In The Field: Nonprofit Photography
If you’ve ever perused FINCA’s website, seen our social media, or received an email from us, you may have wondered to yourself: How does FINCA get all of these stunning photos? I myself had wondered this prior to joining FINCA three years ago. And the answer to that will take you behind the scenes in the field of nonprofit photography.
Behind the Scenes in Uganda and Kenya
Earlier this year, I was assigned to travel to Uganda and Kenya for two weeks. While there, I met with FINCA clients, staff and partners on the ground. The goal of my trip was to document how FINCA is making an impact. To do this, I traveled with a photographer and went into the field each day to see a different FINCA program or partner and meet the men and women most affected by our work. I spoke with these individuals to learn about their stories, and the photographer took pictures documenting their lives.
A Day In The Life of Nonprofit Photography
Most days in the field began at 6 am or earlier. With the best natural light in the morning, we often planned to head into the field by 7 am. Typically, at this time we would meet someone from the program or partner organization we were visiting that day who would accompany us throughout the day. We would then drive to either the partner’s location or their clients’ homes. Sometimes this meant driving over an hour to a different part of the city or outside the city completely. Once on-site, our guide for the day would introduce us to the local staff or the clients. At this point, after explaining the purpose of our visit, we would begin the interview process.
Some days we would meet just three or four people. Other days we would meet a dozen or more. The people we met and interviewed included FINCA staff, partner staff, FINCA microfinance clients, partner clients, clients’ families, and sometimes even clients’ customers if they owned a business. The interview process could last anywhere from 5 minutes to an hour depending on the person being interviewed, their story, and how comfortable they were talking with us. Many times, our guide would not only make introductions but also translate for us. However, many people spoke English and were comfortable conversing with us without a translator.
The How and Why of Nonprofit Photography
After conducting the interview, the photographer would begin her work. Nonprofit photography is a bit like photojournalism. The subjects are not models, and many weren’t accustomed to being in front of a camera.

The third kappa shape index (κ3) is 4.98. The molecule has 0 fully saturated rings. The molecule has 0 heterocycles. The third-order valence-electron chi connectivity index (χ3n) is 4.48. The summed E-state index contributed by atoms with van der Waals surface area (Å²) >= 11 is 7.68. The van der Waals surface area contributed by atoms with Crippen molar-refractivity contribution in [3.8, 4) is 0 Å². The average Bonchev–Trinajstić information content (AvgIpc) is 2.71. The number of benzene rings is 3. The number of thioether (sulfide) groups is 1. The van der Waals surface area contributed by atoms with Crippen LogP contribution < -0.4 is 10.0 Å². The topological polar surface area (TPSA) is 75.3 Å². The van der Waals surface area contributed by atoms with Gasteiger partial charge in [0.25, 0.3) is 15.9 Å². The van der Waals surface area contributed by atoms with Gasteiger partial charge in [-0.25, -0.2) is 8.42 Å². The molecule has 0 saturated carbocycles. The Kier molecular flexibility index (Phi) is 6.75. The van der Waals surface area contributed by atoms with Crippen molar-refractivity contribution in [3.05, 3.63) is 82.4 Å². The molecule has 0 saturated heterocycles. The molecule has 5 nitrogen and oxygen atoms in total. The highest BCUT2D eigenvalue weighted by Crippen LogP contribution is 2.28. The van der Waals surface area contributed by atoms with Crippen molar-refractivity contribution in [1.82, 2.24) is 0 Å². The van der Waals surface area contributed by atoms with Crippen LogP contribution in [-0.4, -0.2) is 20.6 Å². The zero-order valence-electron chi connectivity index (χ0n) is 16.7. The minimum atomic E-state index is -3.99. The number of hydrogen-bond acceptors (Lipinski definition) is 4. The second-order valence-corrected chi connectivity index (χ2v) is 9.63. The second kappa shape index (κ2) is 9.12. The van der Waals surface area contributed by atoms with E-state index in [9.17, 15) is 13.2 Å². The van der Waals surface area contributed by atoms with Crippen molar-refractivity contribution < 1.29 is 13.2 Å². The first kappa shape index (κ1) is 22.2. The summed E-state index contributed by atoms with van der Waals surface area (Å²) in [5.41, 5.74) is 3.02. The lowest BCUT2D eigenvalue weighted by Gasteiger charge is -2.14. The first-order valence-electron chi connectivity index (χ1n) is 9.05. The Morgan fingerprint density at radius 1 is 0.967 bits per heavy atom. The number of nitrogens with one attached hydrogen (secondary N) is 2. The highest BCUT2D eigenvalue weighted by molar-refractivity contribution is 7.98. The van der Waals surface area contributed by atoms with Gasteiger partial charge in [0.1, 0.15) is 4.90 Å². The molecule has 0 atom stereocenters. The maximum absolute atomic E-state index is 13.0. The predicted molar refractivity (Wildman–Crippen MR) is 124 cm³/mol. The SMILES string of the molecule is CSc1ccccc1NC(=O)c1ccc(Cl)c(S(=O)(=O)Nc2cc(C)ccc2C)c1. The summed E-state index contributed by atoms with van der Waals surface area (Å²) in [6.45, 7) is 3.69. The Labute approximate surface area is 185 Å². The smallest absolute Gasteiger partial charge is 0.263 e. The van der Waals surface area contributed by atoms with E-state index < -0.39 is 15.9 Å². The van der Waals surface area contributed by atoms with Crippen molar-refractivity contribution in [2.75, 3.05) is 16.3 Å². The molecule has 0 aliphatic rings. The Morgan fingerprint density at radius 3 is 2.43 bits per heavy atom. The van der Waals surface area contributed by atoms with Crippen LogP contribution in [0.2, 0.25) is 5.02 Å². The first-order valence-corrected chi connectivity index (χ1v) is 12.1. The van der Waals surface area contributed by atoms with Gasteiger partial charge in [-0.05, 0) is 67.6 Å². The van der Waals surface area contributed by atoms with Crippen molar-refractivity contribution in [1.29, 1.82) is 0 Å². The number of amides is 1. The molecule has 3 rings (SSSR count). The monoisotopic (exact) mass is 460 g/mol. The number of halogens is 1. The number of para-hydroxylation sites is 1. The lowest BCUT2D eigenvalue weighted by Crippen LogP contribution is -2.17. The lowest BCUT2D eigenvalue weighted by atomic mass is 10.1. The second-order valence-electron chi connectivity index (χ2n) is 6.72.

To do her job effectively, the photographer listened in during each interview and often asked questions of her own. She aimed to build a rapport with each person and make them more comfortable. She then photographed each person in a place, with an item or doing something they had expressed pride in. For many people, this was their family. People were proud of their children, spouses, parents, etc. for everything they had achieved. For others, it was their business and all they’d accomplished or overcome. For one girl, it was her goat. For another man, it was his delivery vehicle. It didn’t necessarily matter what it was, but it was clear that when people were talking about or with whatever it was that fulfilled them, they were the most comfortable and we would get the best photos.
Regardless of whether we spent fifteen minutes or two hours with a person, we focused on gathering information and photographs that conveyed what each individual had accomplished and took pride in. Stories of empowerment and upliftment are extremely important at FINCA. We as an organization aim to provide people with access to the resources they need to lift themselves out of poverty. We want the stories and photographs of the people we serve to convey their hard work, determination, and everything they’ve accomplished. Our goal is to share stories that uplift and inspire our audiences.
After a Day in The Field
Some days we were in the field for 12 hours straight and didn’t get back to our hotel until 7pm. After being on our feet and constantly on-the-go all day, the photographer and I would usually eat a large dinner and retire to our rooms early. She would back up her photos and I would backup my audio recordings so I could transcribe them later. After that, I would go to sleep knowing I’d wake up and start the whole day over again. Another day learning even more about the extent of FINCA’s impact through the eyes of the individuals we serve and capturing their unique stories through nonprofit photography.